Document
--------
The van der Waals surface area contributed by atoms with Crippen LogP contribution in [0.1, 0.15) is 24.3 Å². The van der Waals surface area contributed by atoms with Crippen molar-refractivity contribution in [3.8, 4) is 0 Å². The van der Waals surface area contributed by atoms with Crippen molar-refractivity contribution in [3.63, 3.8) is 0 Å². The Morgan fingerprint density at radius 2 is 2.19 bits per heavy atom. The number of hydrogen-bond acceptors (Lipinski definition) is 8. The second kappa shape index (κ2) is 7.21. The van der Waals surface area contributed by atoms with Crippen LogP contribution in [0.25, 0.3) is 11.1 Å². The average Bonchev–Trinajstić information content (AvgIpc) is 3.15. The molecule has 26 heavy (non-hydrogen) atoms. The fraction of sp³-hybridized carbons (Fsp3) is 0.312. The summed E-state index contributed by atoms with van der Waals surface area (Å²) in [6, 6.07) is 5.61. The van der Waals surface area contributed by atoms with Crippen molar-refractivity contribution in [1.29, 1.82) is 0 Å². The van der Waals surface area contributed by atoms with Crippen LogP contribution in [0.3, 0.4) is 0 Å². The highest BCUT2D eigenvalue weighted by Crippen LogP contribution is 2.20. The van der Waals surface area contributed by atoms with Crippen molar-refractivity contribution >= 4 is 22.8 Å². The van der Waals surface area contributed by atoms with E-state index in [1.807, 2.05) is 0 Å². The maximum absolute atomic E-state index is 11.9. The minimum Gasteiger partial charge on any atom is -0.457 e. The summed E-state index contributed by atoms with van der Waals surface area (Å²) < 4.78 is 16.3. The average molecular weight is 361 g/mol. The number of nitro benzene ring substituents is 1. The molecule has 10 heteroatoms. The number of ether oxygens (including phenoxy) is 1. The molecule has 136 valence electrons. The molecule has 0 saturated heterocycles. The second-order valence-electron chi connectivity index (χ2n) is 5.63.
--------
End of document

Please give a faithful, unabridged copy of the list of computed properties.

The van der Waals surface area contributed by atoms with Crippen LogP contribution in [0.1, 0.15) is 24.3 Å². The van der Waals surface area contributed by atoms with Crippen molar-refractivity contribution in [3.8, 4) is 0 Å². The van der Waals surface area contributed by atoms with Crippen molar-refractivity contribution in [3.63, 3.8) is 0 Å². The Morgan fingerprint density at radius 2 is 2.19 bits per heavy atom. The number of hydrogen-bond acceptors (Lipinski definition) is 8. The second kappa shape index (κ2) is 7.21. The van der Waals surface area contributed by atoms with Crippen LogP contribution in [0.25, 0.3) is 11.1 Å². The average Bonchev–Trinajstić information content (AvgIpc) is 3.15. The molecule has 26 heavy (non-hydrogen) atoms. The fraction of sp³-hybridized carbons (Fsp3) is 0.312. The summed E-state index contributed by atoms with van der Waals surface area (Å²) in [6, 6.07) is 5.61. The van der Waals surface area contributed by atoms with Crippen molar-refractivity contribution in [1.29, 1.82) is 0 Å². The van der Waals surface area contributed by atoms with Crippen LogP contribution in [0.3, 0.4) is 0 Å². The highest BCUT2D eigenvalue weighted by Crippen LogP contribution is 2.20. The van der Waals surface area contributed by atoms with Crippen molar-refractivity contribution >= 4 is 22.8 Å². The van der Waals surface area contributed by atoms with E-state index in [1.807, 2.05) is 0 Å². The maximum absolute atomic E-state index is 11.9. The minimum Gasteiger partial charge on any atom is -0.457 e. The summed E-state index contributed by atoms with van der Waals surface area (Å²) < 4.78 is 16.3. The average molecular weight is 361 g/mol. The number of nitro benzene ring substituents is 1. The molecule has 10 heteroatoms. The number of ether oxygens (including phenoxy) is 1. The molecule has 136 valence electrons. The molecule has 0 saturated heterocycles. The second-order valence-electron chi connectivity index (χ2n) is 5.63.